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DNA-embedded ink



Published July 20, 2005
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DNA-embedded ink
introduced to market
Applied DNA Sciences Inc., of Los Angeles, has introduced DNA-embedded ink technology into the North American and European markets. Application of the ink is aimed at protecting corporate and government intellectual property from fraud and counterfeiting.
The proprietary biotechnology utilizes plant DNA, which is processed so that it contains a specific authentication code for each manufacturer, according to a company statement. The DNA-embedded ink can be applied to garment labels, printed onto logos, documents, currency and other printed media, or on many surfaces. The printed media can then be tested for authenticity.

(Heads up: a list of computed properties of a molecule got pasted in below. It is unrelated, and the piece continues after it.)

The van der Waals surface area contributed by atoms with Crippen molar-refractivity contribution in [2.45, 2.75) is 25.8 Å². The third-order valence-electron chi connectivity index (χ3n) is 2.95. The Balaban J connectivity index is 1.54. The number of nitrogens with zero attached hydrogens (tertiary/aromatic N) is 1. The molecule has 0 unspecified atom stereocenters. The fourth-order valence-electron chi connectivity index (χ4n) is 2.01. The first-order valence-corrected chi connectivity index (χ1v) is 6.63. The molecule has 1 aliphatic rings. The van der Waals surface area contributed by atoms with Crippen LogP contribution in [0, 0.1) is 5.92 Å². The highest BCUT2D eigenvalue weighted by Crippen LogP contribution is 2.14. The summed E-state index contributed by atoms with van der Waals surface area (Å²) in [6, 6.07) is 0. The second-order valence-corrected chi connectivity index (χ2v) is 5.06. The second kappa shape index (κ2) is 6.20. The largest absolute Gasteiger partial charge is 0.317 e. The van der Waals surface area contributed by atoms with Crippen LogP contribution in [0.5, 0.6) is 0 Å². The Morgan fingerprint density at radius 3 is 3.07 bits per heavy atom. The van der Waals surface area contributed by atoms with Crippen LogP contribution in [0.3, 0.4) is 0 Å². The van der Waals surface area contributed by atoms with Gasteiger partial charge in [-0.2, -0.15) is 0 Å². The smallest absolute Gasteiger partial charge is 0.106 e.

The company also has developed an authentication technique that instantly verifies the presence or absence of the DNA ink. When a special buffer fluid is applied to a DNA inked surface, a biochemical reaction occurs between the coating of the DNA molecules in the ink and the fluid. The reaction manifests as a reversible color change from blue to pink, and back to blue within seconds.
Applied DNA Sciences says that the plant DNA molecules in the ink are treated to withstand environmental conditions — such as UV light, heat and solvents — that would otherwise cause DNA molecules to disintegrate. The specially processed DNA molecule is said to be stable for over 100 years.
More information is available by calling 310-860-1362. The Internet address is www.adnas.com.



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